There are hundreds of metrics that you could measure, from email click-through rates to average time spent per page, and each result can be valuable to your store's success. Overall there are 3 strong metrics to gauge how well your business is performing.
1. Website Traffic:
Google analytics is a great one stop shop to see how your online store is performing, include the e-commerce tracking code to take full advantage of the data available. Other tools are available to use, but for an overall traffic view, Google Analytics leads the pack.
Traffic can indicate the performance of many aspects of an e-commerce business. How many browsers are actively searching for the store or product? How popular or on trend is the merchandise? How well are SEO or marketing activities performing? Predominantly, low traffic indicates customers simply aren’t finding your store. Consider investing in paid search, either via Google Adwords or display marketing such as Facebook adverts, which can really boost brand exposure.
There are free ways to boost SEO, you could attend industry events, gain press exposure in print and/or digital channels or launch creative social media campaigns. However, the true champion of great SEO is content. Content is everything from the homepage, to the active blog, to content share guest posts on other sites, video interviews and YouTube “how to” vlogs; Anything created for customers and posted online counts as content. Make sure that it is optimised and links cleverly but clearly to related products.
Contemplating either paid or organic method to growing your audience? Check out our blog “SEO or PPC? Plus 3 tips to succeed at both” and see which method is best for different e-commerce aspects.
2. Conversion Rate:
Calculate your conversion rate by dividing the number of people who purchase from your store by the total number of visitors to calculate a percentage.
This is a key and obvious indicator of e-commerce performance. An industry average is 3% of visitors should result in a sale. Your conversion rate is your bread and butter and consistency is key. There will be peaks and troughs, holidays, payday splurging and trends can affect your CR, however, your year on year should remain steady.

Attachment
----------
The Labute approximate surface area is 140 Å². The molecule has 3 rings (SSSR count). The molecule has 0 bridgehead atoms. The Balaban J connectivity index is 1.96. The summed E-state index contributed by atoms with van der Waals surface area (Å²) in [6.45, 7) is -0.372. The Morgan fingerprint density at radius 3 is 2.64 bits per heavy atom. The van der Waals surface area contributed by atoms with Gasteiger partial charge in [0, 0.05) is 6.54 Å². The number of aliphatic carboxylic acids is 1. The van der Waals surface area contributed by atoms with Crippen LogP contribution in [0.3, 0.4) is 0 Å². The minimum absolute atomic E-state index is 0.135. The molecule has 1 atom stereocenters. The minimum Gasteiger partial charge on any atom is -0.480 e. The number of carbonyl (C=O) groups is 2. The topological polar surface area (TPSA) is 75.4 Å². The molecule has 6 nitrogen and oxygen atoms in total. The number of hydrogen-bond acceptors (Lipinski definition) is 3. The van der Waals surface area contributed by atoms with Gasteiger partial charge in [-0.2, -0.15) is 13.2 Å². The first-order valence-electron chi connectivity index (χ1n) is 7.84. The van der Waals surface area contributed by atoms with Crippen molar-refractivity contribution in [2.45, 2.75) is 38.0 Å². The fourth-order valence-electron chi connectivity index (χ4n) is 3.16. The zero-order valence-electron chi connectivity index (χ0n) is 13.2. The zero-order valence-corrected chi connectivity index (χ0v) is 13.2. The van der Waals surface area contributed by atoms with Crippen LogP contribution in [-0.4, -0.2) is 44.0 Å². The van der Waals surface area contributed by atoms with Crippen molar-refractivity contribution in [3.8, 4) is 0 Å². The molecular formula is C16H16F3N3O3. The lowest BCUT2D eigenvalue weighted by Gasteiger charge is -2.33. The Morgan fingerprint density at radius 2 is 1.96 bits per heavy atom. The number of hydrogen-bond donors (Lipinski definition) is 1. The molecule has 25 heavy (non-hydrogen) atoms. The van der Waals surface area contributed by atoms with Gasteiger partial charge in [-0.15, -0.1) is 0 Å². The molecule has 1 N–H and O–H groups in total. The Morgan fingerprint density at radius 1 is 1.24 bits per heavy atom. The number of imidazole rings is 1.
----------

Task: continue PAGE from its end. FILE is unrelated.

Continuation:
If your conversion rate is low, is the store easy to purchase from? Does it load quickly, does it look professional and trustworthy? overpriced in comparison to competitors or should you revisit your website copy to ensure you are targeting the right group of consumers? For quick tips on how to improve your e-commerce store, read “10-minute actions to improve your online sales” for actionable advice on how to improve your conversion rate.
3. Customer Retention Rate:
If you are running a Shopify store or an online retail outlet, retaining customers is a cheaper and more effective strategy than continually trying to find new customers, so it is vital to have an e-commerce customer retention strategy. If you can increase customer retention rates by 5%, you can increase profits by a figure of 25% to 95% according to Bain & Co.
Customer retention rates can be low for many reasons. Consumers may have had a bad experience with your product or delivery service, others may have found your store tricky to use. Check reviews and feedback regularly, they may highlight areas of your business that needs attention.
Customer retention is about remembering your customer, engaging with them in a relevant way and making things easier for them. If you want to improve your CRR rate you must become truly customer-first, personable and responsible. For more information read “6 secrets to customer focused e-commerce” and bring the consumer back to the heart of your business.
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